Some sites share their commission

The overall saturation of the niche produced a new type of business — rewards programs. These are proxy shopping sites who are ready to sacrifice part of their commission just to make you click on their links when you go shopping. In essence they share the commission with you by crediting your account, giving you flier miles, gift certificates or offering other perks. This is very similar to how dividend or cash back credit cards work.

I have reviewed several of the programs in the past and even compared the rewards they offer. Becky Ford at CompareRewards is doing an excellent job covering most of them and I usually resort to her blog when I need an independent opinion on a particular program.

Which of them share more commission?

The information you find in the blogs is good for general reference but shouldn’t be used to make a decision on what program to use for a particular store since the numbers will not be up to date. Rewards programs adjust the percentages all the time based on contracts they have with merchants and other market conditions.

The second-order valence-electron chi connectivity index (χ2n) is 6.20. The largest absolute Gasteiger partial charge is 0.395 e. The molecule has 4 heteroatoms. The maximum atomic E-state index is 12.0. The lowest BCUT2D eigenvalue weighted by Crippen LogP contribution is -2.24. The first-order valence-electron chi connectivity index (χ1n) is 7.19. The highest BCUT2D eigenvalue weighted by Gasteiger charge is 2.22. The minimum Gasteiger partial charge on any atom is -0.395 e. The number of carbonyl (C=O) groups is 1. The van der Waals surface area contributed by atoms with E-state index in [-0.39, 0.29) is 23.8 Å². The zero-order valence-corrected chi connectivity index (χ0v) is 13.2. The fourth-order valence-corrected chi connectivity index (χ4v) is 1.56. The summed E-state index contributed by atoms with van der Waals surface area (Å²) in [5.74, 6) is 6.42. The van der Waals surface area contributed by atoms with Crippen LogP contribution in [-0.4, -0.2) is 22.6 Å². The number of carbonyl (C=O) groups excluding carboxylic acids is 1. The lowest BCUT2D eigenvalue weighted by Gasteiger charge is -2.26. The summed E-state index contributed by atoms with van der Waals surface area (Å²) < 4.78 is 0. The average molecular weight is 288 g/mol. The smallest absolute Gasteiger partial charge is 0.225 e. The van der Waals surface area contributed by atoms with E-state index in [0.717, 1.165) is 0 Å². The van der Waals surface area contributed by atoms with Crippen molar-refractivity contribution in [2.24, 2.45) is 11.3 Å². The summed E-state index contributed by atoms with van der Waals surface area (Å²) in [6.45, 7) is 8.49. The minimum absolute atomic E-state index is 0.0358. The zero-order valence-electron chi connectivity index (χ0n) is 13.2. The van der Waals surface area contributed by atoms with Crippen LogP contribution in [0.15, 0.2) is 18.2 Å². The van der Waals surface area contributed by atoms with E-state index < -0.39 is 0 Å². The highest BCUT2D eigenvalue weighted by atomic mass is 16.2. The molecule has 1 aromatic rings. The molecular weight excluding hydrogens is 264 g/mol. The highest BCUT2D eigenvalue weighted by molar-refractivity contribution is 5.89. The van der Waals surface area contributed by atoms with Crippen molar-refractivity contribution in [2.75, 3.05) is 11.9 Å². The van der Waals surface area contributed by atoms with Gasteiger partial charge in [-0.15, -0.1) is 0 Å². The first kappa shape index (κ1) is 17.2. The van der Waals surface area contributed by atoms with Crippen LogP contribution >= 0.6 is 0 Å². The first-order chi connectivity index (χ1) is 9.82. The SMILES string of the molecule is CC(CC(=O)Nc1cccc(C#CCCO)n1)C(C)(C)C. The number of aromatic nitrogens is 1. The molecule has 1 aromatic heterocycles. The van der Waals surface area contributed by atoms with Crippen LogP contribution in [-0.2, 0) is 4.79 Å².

So how can you make that educated shopping decision? This is where websites like evRewards come handy.

At ev’reward, we scour the web daily for the best shopping rewards available. Our directory includes over 14,000 rewards for over 3,000 online stores, available through more than 40 leading cash back, frequent traveler, savings reward and points programs.

In practice it looks like this. You enter the store name, evRewards will list the programs that offer rewards for shopping at this store and will compare the value each has for you in a form of a nice looking chart. Here is for example a result for Circuit City.

CircuitCity Rewards

It is clear from the table that BountyZoo gives the best cash back on things you buy from Circuit City. In addition AMEX Rewards program offers similar rewards when the points they give are converted to cash.

Make them share more commission!

As you find what program offers the best cash back go to that web site and open an account (if you don’t already have one). This (with rare exceptions) is free. All you need to do next is use the links provided by that program to complete the sale (refer to each program website for detailed instructions).